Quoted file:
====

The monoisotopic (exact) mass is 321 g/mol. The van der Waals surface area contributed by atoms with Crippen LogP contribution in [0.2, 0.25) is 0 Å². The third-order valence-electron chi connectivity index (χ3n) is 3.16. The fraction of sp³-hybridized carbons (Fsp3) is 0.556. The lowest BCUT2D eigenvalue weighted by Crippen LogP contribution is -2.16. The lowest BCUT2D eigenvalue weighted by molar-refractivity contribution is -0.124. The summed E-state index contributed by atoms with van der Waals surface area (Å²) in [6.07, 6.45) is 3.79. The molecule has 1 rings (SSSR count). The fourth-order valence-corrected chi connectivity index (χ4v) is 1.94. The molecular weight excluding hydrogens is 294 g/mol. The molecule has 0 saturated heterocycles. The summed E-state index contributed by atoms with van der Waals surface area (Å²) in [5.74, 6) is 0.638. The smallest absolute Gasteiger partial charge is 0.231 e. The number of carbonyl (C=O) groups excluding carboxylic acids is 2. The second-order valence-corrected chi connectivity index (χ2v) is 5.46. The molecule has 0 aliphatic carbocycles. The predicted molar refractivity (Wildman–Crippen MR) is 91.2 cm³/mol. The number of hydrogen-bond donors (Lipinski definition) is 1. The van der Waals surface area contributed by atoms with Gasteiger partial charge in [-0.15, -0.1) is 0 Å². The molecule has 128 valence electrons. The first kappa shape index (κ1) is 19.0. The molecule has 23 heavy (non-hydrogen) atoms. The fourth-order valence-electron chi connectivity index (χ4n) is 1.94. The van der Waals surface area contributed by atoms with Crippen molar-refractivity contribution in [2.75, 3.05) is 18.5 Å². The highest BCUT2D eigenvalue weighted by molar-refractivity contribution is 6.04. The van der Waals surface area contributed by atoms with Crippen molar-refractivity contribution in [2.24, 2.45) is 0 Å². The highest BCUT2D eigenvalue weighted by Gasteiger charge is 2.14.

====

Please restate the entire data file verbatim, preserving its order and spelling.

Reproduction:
The monoisotopic (exact) mass is 321 g/mol. The van der Waals surface area contributed by atoms with Crippen LogP contribution in [0.2, 0.25) is 0 Å². The third-order valence-electron chi connectivity index (χ3n) is 3.16. The fraction of sp³-hybridized carbons (Fsp3) is 0.556. The lowest BCUT2D eigenvalue weighted by Crippen LogP contribution is -2.16. The lowest BCUT2D eigenvalue weighted by molar-refractivity contribution is -0.124. The summed E-state index contributed by atoms with van der Waals surface area (Å²) in [6.07, 6.45) is 3.79. The molecule has 1 rings (SSSR count). The fourth-order valence-corrected chi connectivity index (χ4v) is 1.94. The molecular weight excluding hydrogens is 294 g/mol. The molecule has 0 saturated heterocycles. The summed E-state index contributed by atoms with van der Waals surface area (Å²) in [5.74, 6) is 0.638. The smallest absolute Gasteiger partial charge is 0.231 e. The number of carbonyl (C=O) groups excluding carboxylic acids is 2. The second-order valence-corrected chi connectivity index (χ2v) is 5.46. The molecule has 0 aliphatic carbocycles. The predicted molar refractivity (Wildman–Crippen MR) is 91.2 cm³/mol. The number of hydrogen-bond donors (Lipinski definition) is 1. The van der Waals surface area contributed by atoms with Gasteiger partial charge in [-0.15, -0.1) is 0 Å². The molecule has 128 valence electrons. The first kappa shape index (κ1) is 19.0. The molecule has 23 heavy (non-hydrogen) atoms. The fourth-order valence-electron chi connectivity index (χ4n) is 1.94. The van der Waals surface area contributed by atoms with Crippen molar-refractivity contribution in [2.75, 3.05) is 18.5 Å². The highest BCUT2D eigenvalue weighted by molar-refractivity contribution is 6.04. The van der Waals surface area contributed by atoms with Crippen molar-refractivity contribution in [2.24, 2.45) is 0 Å². The highest BCUT2D eigenvalue weighted by Gasteiger charge is 2.14.